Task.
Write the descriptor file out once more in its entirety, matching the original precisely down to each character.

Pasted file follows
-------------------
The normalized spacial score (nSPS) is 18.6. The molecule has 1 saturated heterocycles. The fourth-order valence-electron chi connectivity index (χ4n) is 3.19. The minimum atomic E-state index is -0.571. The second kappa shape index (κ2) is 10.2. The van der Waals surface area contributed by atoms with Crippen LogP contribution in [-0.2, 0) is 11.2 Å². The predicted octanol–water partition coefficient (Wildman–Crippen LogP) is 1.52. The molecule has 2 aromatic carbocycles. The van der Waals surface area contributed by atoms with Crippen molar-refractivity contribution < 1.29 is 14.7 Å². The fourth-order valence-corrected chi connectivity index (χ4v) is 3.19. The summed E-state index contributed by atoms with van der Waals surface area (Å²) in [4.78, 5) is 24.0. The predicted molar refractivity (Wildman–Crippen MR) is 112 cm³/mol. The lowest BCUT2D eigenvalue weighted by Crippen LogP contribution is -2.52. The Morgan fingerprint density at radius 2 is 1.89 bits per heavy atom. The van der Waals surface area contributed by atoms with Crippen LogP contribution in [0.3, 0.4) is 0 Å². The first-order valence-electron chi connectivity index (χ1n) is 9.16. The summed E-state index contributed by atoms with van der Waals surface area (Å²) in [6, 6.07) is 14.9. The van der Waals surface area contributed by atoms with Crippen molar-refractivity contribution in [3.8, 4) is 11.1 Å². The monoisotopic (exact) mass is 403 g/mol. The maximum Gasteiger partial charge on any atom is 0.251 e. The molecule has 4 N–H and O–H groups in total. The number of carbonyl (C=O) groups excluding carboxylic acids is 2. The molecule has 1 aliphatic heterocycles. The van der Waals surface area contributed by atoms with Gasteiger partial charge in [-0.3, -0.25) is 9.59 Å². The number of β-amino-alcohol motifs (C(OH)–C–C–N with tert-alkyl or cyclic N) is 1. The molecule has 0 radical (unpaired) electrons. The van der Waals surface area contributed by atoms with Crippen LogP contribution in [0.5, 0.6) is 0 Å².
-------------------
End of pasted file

The normalized spacial score (nSPS) is 18.6. The molecule has 1 saturated heterocycles. The fourth-order valence-electron chi connectivity index (χ4n) is 3.19. The minimum atomic E-state index is -0.571. The second kappa shape index (κ2) is 10.2. The van der Waals surface area contributed by atoms with Crippen LogP contribution in [-0.2, 0) is 11.2 Å². The predicted octanol–water partition coefficient (Wildman–Crippen LogP) is 1.52. The molecule has 2 aromatic carbocycles. The van der Waals surface area contributed by atoms with Crippen molar-refractivity contribution < 1.29 is 14.7 Å². The fourth-order valence-corrected chi connectivity index (χ4v) is 3.19. The summed E-state index contributed by atoms with van der Waals surface area (Å²) in [4.78, 5) is 24.0. The predicted molar refractivity (Wildman–Crippen MR) is 112 cm³/mol. The lowest BCUT2D eigenvalue weighted by Crippen LogP contribution is -2.52. The Morgan fingerprint density at radius 2 is 1.89 bits per heavy atom. The van der Waals surface area contributed by atoms with Crippen LogP contribution in [0.3, 0.4) is 0 Å². The first-order valence-electron chi connectivity index (χ1n) is 9.16. The summed E-state index contributed by atoms with van der Waals surface area (Å²) in [6, 6.07) is 14.9. The van der Waals surface area contributed by atoms with Crippen molar-refractivity contribution in [3.8, 4) is 11.1 Å². The monoisotopic (exact) mass is 403 g/mol. The maximum Gasteiger partial charge on any atom is 0.251 e. The molecule has 4 N–H and O–H groups in total. The number of carbonyl (C=O) groups excluding carboxylic acids is 2. The molecule has 1 aliphatic heterocycles. The van der Waals surface area contributed by atoms with Gasteiger partial charge in [-0.3, -0.25) is 9.59 Å². The number of β-amino-alcohol motifs (C(OH)–C–C–N with tert-alkyl or cyclic N) is 1. The molecule has 0 radical (unpaired) electrons. The van der Waals surface area contributed by atoms with Crippen LogP contribution in [0.5, 0.6) is 0 Å².